Sprinkle immediately with sugar, or dunk in melted chocolate. Serve with coffee, or a copy of The Sims 3. 

Feb 14, 2014 / 1 note

Perfectly Pink Poptarts

 Happy Valentine’s Day! 

This is around the time I hear things like “Valentine’s day is a made-up holiday used to sell Hallmark cards” or “I don’t need to be told when to love my significant other”, and I get that. But I just see it as a day where I get to eat dessert and wear pink. A day where I can make 




Let’s go.

  • 1 cup + 1 tbsp flour
  • 1 heaping tbsp sugar
  • 1/4 tsp salt
  • 3-4 tbsp ice cold water
  • 1/2 cup butter, frozen or very chilled, cut into small pieces 
  • 1 cup fresh/frozen berries (I used raspberries)
  • 1 tbsp sugar
  • 1 tbsp corn starch

Alright, I hope you have a food processor for this. If not, we’ll get to that later.

In a food processor, pulse together the flour, sugar, and salt. Add the chopped butter and pulse until the mixture is coarse and sand-like.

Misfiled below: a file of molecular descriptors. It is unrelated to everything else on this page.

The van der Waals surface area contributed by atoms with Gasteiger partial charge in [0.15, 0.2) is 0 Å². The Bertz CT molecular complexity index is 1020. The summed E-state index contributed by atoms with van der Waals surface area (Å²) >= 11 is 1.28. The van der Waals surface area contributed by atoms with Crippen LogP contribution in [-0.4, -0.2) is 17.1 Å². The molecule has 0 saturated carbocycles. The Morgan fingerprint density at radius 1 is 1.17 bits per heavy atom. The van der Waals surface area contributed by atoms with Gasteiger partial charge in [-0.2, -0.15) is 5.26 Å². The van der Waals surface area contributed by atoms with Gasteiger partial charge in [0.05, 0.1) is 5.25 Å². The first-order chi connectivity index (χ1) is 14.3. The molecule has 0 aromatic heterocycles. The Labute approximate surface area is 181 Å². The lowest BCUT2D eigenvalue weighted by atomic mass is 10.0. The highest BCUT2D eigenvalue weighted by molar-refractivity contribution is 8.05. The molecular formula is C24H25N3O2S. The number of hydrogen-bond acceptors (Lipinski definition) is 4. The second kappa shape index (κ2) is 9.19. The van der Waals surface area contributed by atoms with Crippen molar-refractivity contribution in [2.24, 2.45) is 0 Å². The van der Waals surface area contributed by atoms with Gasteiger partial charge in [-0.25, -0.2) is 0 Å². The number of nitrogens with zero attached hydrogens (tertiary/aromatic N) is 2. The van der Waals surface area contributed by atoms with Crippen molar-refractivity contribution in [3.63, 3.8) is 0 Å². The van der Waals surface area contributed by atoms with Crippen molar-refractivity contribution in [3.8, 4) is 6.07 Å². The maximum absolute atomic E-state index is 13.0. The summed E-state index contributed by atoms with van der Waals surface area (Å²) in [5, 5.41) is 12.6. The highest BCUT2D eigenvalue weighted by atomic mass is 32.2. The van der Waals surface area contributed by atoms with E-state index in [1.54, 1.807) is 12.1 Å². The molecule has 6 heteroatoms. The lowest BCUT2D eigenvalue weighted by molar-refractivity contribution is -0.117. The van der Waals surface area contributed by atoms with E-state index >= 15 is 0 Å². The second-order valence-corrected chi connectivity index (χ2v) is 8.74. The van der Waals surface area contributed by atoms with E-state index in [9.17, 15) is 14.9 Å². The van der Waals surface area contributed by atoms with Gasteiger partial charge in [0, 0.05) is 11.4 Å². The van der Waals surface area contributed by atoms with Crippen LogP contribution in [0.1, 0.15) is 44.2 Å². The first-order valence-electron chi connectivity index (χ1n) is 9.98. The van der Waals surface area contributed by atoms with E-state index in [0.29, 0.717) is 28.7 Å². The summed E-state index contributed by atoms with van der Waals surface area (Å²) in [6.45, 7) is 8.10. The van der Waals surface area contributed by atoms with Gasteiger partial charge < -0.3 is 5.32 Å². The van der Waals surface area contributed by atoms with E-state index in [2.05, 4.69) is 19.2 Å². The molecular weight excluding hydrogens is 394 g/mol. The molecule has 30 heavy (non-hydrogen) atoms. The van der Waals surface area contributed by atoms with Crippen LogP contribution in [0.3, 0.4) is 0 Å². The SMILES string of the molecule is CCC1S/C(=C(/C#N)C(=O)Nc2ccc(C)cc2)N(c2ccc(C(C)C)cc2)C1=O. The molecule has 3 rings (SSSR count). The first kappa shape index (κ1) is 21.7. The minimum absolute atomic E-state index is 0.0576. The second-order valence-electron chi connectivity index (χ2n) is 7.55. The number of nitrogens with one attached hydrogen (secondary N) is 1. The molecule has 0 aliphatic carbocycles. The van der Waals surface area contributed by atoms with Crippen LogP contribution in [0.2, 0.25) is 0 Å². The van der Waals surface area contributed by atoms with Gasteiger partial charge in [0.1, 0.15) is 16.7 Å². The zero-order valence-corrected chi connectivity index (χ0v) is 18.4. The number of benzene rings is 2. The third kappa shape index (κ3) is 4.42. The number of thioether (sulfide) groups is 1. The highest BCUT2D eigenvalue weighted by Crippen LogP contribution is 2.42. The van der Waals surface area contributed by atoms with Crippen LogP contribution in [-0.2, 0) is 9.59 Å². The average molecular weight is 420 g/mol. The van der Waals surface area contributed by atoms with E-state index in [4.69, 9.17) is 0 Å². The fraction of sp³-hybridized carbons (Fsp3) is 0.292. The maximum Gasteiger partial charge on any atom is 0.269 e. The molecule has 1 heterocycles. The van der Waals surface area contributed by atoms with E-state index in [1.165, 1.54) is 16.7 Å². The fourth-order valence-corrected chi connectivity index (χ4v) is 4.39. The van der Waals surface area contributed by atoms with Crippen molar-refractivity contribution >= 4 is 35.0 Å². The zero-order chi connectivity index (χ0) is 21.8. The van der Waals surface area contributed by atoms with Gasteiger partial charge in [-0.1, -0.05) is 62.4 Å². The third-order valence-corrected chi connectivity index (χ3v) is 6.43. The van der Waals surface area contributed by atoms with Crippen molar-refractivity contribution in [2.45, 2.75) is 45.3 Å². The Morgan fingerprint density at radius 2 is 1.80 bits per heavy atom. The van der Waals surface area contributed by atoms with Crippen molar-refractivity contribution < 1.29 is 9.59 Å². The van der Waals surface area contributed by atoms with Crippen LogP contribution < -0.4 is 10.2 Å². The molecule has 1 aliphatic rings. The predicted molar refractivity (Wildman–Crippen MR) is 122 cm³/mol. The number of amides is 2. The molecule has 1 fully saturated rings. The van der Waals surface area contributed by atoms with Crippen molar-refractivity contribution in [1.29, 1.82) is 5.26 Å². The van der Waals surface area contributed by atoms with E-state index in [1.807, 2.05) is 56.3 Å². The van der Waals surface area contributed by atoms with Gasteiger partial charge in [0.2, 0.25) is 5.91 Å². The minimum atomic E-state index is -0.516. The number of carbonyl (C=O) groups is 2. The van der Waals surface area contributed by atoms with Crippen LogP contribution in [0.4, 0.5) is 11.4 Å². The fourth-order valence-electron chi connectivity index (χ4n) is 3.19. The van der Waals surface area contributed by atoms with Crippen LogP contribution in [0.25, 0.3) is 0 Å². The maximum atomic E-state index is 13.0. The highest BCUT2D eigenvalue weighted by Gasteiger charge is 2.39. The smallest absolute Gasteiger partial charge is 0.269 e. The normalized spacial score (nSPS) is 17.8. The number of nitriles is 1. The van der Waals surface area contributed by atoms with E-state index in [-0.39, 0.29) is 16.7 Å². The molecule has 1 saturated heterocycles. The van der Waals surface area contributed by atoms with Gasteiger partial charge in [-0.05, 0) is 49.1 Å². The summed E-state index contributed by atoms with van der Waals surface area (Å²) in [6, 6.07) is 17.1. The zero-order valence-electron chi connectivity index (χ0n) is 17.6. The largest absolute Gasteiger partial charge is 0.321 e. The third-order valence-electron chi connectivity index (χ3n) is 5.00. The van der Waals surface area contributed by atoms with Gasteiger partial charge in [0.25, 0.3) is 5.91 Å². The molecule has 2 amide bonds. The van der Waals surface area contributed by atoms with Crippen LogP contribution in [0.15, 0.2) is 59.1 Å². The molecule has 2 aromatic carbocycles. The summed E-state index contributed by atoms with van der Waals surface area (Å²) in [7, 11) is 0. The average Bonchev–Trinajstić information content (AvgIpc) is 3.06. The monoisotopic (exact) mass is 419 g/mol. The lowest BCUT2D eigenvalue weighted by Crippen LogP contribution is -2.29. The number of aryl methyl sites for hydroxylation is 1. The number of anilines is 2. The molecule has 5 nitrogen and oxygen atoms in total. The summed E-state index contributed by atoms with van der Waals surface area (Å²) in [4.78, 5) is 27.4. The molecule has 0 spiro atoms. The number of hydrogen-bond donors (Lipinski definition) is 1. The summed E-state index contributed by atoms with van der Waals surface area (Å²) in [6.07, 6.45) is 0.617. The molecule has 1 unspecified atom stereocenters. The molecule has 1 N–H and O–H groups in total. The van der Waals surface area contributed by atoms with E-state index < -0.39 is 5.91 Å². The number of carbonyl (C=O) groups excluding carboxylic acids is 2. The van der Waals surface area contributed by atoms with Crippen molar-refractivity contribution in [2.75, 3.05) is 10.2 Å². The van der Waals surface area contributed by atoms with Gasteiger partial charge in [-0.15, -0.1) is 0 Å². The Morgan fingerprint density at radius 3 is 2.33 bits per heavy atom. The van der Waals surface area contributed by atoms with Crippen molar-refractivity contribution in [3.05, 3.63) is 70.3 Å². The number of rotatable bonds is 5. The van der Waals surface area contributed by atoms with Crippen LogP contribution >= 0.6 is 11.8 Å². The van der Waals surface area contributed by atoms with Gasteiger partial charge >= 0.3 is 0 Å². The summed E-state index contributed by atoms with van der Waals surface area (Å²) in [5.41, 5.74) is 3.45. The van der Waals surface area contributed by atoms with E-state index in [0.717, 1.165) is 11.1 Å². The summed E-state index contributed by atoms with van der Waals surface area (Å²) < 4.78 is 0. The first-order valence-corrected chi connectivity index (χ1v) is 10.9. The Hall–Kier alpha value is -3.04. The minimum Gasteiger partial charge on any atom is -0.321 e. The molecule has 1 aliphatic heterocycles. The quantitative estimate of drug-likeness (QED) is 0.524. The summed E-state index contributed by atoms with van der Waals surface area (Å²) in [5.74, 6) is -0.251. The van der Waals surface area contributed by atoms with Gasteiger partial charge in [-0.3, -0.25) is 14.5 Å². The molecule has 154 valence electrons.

Pour in the cold water 1 tbsp at a time just until a dough is formed. Turn the dough out onto a floured surface and shape into a ball. Wrap and refrigerate for 30 minutes. 

In a small pot on medium heat, combine the berries and sugar..In a separate measuring cup, mix together 1 tbsp cornstarch and 1 tbsp water. Pour in the cornstarch mixture a little at a time, stirring well after each addition. The cornstarch will thicken the filling. It should be similar to jam.

When the filling is thickened, remove from heat and cool completely.

Remove dough from refrigerator and roll out a rectangle about 1/4” thin. Using a knife, trim the edges of the dough to make the rectangle neater and more uniform.

Cut out into equally sized rectangles. You can use your knife to score or “mark” the dough first, so you can determine how wide the poptarts will be. Divide into pairs. 

Lay onto baking sheet and apply a teaspoon of filling onto each poptart, then cover with the second dough strip. Use a fork to seal the edges, then carefully cut slits into each pastry to allow the steam to escape.

Freeze for 30-60 minutes. This will firm up the dough so that it keeps its shape in the oven.

Preheat oven to 400F.

Bake poptarts for 10 minutes, watching carefully, then lower heat to 300F and bake for a remaining 15 minutes, or until the edges are golden brown.